We'd been friends for a long time before then and working on Bird would be the first time we would have collaborated on a theatre piece together. I had seen David and his band perform as part of a theatre show called Bluey at The Arches a few years before this, and had always been inspired to use local artists and musicians in live performance.

It was great working with David because we have a similar sense of humour and enjoyed talking about the story of Bird, empathising with the character and what her story brings up on different levels and chatting in depth and how it could also be made into a film. We kept exploring the world of Bird further in each period of development. This led to a natural development in our technique as performer/author and foley artist respectively.

As the show started to grow in length we enlisted the help of David's best friend, Ronnie Phipps who was a lighting technician at The Arches. Ronnie became an integral part of the team for the two Arches presentations we did for Arches Live 2011 and then for Surge in 2012.

How did you become interested in making performance.
I became interested in making performance whilst studying on the Physical Theatre Course. I had been inspired throughout the course by how artists from different disciplines would combine their skills and outlooks to create really original and exciting work. 

I realised that this collaborative, performance focus was something I'd really missed at Art School. I was inspired by other people's work in the group and gradually by more companies such as Theatre Ad Infinitum, Kneehigh Theatre, The Wrong Crowd, Told by an Idiot, Vox Motus, Vanishing Point - most of whom have a speciality for physical storytelling and some of whom are graduates from The Jacques le Coq school in Paris. 

After graduating I had no class ensemble to work with any more
and after a year or so, I decided to focus on what I could create as a solo performer. I continued to train by way of master classes and residencies but craved to be cast by others in their feeling as though this was the best place for me to strengthen my abilities, whilst working on projects.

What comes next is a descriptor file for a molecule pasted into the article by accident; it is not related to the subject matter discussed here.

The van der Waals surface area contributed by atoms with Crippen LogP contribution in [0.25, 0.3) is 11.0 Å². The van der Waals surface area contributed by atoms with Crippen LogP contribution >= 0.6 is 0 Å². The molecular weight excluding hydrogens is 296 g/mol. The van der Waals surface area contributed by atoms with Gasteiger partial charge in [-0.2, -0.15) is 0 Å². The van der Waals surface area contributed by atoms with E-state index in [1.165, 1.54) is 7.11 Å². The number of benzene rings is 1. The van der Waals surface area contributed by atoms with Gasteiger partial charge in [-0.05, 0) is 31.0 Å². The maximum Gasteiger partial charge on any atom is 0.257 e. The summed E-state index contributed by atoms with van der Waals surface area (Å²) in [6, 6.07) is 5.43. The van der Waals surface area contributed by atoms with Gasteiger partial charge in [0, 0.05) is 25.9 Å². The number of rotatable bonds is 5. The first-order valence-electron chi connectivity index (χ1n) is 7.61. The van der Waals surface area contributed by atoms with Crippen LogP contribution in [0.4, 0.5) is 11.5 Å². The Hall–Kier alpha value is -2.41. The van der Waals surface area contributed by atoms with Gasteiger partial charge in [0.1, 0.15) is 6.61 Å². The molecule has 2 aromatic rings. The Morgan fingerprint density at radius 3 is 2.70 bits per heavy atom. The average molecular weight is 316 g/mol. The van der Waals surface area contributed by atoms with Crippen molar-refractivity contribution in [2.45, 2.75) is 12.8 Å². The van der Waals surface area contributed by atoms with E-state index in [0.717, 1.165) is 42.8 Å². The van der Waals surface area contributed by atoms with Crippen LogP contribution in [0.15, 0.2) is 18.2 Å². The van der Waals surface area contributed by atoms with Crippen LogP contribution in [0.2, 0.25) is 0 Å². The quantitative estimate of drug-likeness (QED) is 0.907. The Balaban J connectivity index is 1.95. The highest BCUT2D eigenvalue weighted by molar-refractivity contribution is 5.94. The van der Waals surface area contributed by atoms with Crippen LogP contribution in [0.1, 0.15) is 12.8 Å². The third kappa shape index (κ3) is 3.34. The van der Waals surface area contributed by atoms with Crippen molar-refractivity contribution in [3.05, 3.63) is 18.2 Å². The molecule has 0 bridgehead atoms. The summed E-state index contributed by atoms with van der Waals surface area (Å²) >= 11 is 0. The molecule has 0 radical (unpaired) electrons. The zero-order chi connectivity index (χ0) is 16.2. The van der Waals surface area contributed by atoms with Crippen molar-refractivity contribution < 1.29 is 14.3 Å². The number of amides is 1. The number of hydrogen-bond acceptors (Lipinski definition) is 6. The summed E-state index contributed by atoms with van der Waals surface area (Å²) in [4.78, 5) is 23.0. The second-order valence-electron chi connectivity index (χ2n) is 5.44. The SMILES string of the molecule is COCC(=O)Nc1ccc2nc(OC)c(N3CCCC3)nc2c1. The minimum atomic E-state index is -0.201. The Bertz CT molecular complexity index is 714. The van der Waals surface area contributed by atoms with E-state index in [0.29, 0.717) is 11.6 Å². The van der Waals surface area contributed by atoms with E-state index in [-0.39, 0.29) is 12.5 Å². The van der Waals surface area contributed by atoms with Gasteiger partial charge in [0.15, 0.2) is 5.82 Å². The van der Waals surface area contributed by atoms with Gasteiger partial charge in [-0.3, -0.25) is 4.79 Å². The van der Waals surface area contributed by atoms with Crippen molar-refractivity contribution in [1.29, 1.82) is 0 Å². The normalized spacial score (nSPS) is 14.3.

Since 2011, I've assisted Angela De Castro on her annual, two week intensive Clown Workshop – How to be A Stupid, as part of London International Mime Festival. Through this role, I have been exposed to rare and advanced training in clown including Clown in Tragic Theatre and Advanced Clown Technique. This experience has also made me more interested in both the performance and creation of theatre.

Was your process typical of the way that you make a performance?
Bird developed intuitively and in line with my own development as a performer and as I learned more about clown and physical comedy. My process in creating Bird was informed by my training in physical theatre as well as the urge to create a piece of performance which allows for a close up look at one character for an extended period of time.

What do you hope that the audience will experience?
I hope the audience will enjoy their experience of seeing Bird in that I hope they are entertained but also feel touched and perhaps a little tortured by the central characters journey in some way. The main character in Bird is not asking to be liked, hated or empathised with as such. 

I'm interested in presenting quite a neutral, mundane being whilst also inviting audiences to maybe get caught up a bit in her predicament so as to feel as though their own thoughts or thinking towards the piece might actually influence the outcome of her situation. I'd like the piece to function in a way so as to almost make the audience aware of their own involvement in this strange yet familiar world of Bird.

What strategies did you consider towards shaping this audience experience?
The piece is performed in relation to or in recognition of the audience on some level. In this way it is quite clown-like, but I don't reference or address the audience directly at any point. Since the girl in the piece is supposed to be the only living creature left in her world, when she looks out, there is an openness to her state which audiences can read into or reflect on or see themselves in. Very deliberately, she is void of any back story. I aimed to create a character and setting where she is concerned only with her current situation.

Do you see your work within any particular tradition?
I see Bird as a piece of contemporary clown in some ways. The story and ideas behind Bird have informed the style in which it is performed as opposed to m setting out to make a clown show. It's physical storytelling and mime with a tiny bit of puppetry and it is detailed with a subtle sound scape which is performed live.

As well as creating her own work, Sita’s recent credits include A Bench on the Road (Charioteer Theatre) and Skewered Snails (Iron-Oxide). 

Sita is also a singer and bassist as part of Glasgow band, Teencanteen.

Lighting Design Consultation by Alberto Santos Bellido and Ronnie Phipps

Produced by FERAL (Jill Smith & Kathryn Boyle – formerly of The Arches Arts Team)

Development support from CONFLUX and The Actors Space (Barcelona)